Last Thursday, we attended a very interesting lecture sponsered by the Centre for Constitutional Studies at the University of Alberta titled "Back to the Future? Examining the Election."
The lecture included presentations by Gerald Baier of the University of British Columbia; Claude Denis of the School of Political Studies at the University of Ottawa; and Steve Patten from the University of Alberta.
All of the speakers had some very interesting insight on last week's election and the implecations and non-implications it may have on the near and far reaching future of Canadian politics.
Though they all had a number of interesing comments, there were two that stuck out for us:
- When you take a look at it, the Conservative victory was fairly unimpressive. Even with the Gomery Inquery, a mid-election announcement of an RCMP investigation, and the disaterous Liberal campaign, the Conservatives were only able to increase their popular vote by 6% (roughly half of this coming from Quebec) and increase their seat count by 26.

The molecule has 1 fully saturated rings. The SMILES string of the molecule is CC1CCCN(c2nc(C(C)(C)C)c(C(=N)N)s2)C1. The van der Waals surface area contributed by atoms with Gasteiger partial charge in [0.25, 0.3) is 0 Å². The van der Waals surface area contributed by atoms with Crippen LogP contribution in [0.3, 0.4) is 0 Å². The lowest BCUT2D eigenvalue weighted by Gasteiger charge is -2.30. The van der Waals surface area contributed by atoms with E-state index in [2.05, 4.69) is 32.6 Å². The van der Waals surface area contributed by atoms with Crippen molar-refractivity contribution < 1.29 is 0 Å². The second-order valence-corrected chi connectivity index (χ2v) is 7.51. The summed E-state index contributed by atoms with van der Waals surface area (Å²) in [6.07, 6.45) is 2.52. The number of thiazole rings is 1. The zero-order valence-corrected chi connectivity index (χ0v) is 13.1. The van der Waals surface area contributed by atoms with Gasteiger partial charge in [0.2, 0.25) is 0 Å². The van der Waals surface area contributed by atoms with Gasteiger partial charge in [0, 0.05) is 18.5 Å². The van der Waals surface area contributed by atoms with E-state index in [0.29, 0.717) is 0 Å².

The fact that they weren't able to drastically increase their support under these circumstances would suggest that perhaps the Conservatives have reached a ceiling of support under their current leadership.
- Nationally and provincially in Alberta, Conservative support is still lower than the combined Reform/PC vote in 1997 and Alliance/PC vote in 2000.
Here's a spiffy little chart we've drawn up...